Yahoo's chief executive is making a US$1.1 billion ($1.3 billion) bet on the online blogging forum Tumblr as Marissa Mayer tries to make a former internet icon cool again.
The deal announced yesterday is Mayer's boldest move since she left Google 10 months ago to lead Yahoo's latest comeback attempt. It marks Yahoo's most expensive acquisition since it bought online search engine Overture a decade ago for US$1.3 billion in cash and stock.
Mayer told analysts she is "making a sincere promise to not screw it up".
Yahoo is paying mostly cash for Tumblr, dipping into what remains of a US$7.6 billion windfall reaped last year from selling about half of its stake in Chinese internet company Alibaba. Taking over Tumblr will devour about one-fifth of the US$5.4 billion in cash that Yahoo had in its accounts at the end of March.
Mayer praised Tumblr as a fount of creativity that attracts 300 million visitors a month. David Karp, a 26-year-old high school dropout who started Tumblr six years ago, will remain in control of the service to try to retain the same "irreverence, wit and commitment to empower creators", Yahoo said.
Tumblr will fill Yahoo's gaping void in the realm of social media. Yahoo so far has had to connect its services to Facebook and Twitter to give its users a social networking outlet.
Tumblr, which will remain based in New York, has about 175 employees, while Yahoo has 11,300.
Karp predicted Yahoo would help Tumblr grow even faster as he strives "to make the internet the ultimate creative canvas".
The deal is expected to close during the second half of this year.
Tumblr will play a pivotal role in Mayer's attempt to reshape Yahoo after her successful 13-year career at Google, during which she helped surpass Yahoo as the internet's most influential company. Since coming to Yahoo, Mayer has concentrated on redesigning services and bringing in more engineering talent through a series of small acquisitions that have collectively cost less than $50 million.
Yahoo will still focus on mostly small deals, Mayer said, but "Tumblr is a game changer", she assured analysts.
As popular as Tumblr has become, the service remains unprofitable. That is likely to raise questions about whether Yahoo paid too much. Facebook faced similar doubts last year when it bought Instagram, a photo sharing site. Facebook initially agreed to pay US$1 billion in stock for Instagram, but the value had fallen to US$715 million by the time that deal closed. Facebook still hasn't proven it will be able to make money from Instagram.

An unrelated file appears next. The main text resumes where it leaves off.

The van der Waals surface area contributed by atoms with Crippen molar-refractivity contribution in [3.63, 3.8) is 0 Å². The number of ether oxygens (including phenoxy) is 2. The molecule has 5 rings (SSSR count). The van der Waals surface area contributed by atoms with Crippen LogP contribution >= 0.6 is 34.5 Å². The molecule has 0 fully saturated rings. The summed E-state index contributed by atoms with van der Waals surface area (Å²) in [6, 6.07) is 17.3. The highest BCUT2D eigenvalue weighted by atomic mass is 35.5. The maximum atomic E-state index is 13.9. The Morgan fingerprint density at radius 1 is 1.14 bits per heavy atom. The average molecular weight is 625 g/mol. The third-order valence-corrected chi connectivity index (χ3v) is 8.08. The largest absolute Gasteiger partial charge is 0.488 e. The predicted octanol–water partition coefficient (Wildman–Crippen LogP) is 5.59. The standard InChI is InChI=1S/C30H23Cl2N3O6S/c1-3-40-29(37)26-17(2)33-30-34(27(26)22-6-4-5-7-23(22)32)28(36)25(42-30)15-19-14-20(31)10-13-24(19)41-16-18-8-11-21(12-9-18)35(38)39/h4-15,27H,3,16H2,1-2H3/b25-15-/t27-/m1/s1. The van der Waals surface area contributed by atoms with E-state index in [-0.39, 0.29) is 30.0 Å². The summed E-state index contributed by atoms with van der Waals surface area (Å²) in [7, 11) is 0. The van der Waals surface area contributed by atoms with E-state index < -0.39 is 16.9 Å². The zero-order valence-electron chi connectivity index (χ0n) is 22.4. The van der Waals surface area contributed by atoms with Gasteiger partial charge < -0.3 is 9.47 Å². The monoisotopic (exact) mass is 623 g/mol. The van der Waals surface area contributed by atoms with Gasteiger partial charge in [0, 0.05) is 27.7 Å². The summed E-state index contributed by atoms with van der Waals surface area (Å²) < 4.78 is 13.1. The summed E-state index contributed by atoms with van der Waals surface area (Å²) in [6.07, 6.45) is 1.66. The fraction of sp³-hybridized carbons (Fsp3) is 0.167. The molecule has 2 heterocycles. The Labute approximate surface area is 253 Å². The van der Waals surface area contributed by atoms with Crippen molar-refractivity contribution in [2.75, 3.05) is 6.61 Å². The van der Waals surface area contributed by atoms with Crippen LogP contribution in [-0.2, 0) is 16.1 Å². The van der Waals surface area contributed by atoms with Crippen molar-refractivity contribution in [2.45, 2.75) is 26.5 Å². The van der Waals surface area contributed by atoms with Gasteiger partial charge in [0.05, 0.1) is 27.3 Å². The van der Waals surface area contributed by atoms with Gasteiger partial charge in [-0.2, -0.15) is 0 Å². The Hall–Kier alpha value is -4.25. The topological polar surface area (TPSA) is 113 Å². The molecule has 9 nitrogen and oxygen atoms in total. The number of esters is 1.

Mayer's efforts at Yahoo have been well-received on Wall Street, although most of the 69 per cent surge in Yahoo's stock price under Mayer's leadership has been driven by the rising value of Yahoo's remaining 24 per cent in Alibaba. When Alibaba goes public within the next few years, analysts have estimated Yahoo could collect another US$10 billion to US$20 billion by selling the rest of its Alibaba stock.
If this deal pays off the way Mayer envisions, Tumblr could help Yahoo finally get its stock price to US$33. That would be a major coup because many investors soured on Yahoo after a previous regime led by co-founder Jerry Yang squandered an opportunity five years ago to sell the company to Microsoft for US$33 a share. The stock spent more than four years trading below US$20 before the recent surge. The shares closed yesterday at US$26.58.
The deal could backfire, though, if Yahoo's effort to make more money alienates a Tumblr user base that so far has been subjected to hardly any advertising during the service's six-year history.
Mayer is betting that Tumblr will provide Yahoo with a captivating hook to reel in more traffic and advertisers on smartphones and tablet computers. More than half of Tumblr's users connect to the service through the mobile app.
Karp's cut from the Yahoo deal is about US$275 million.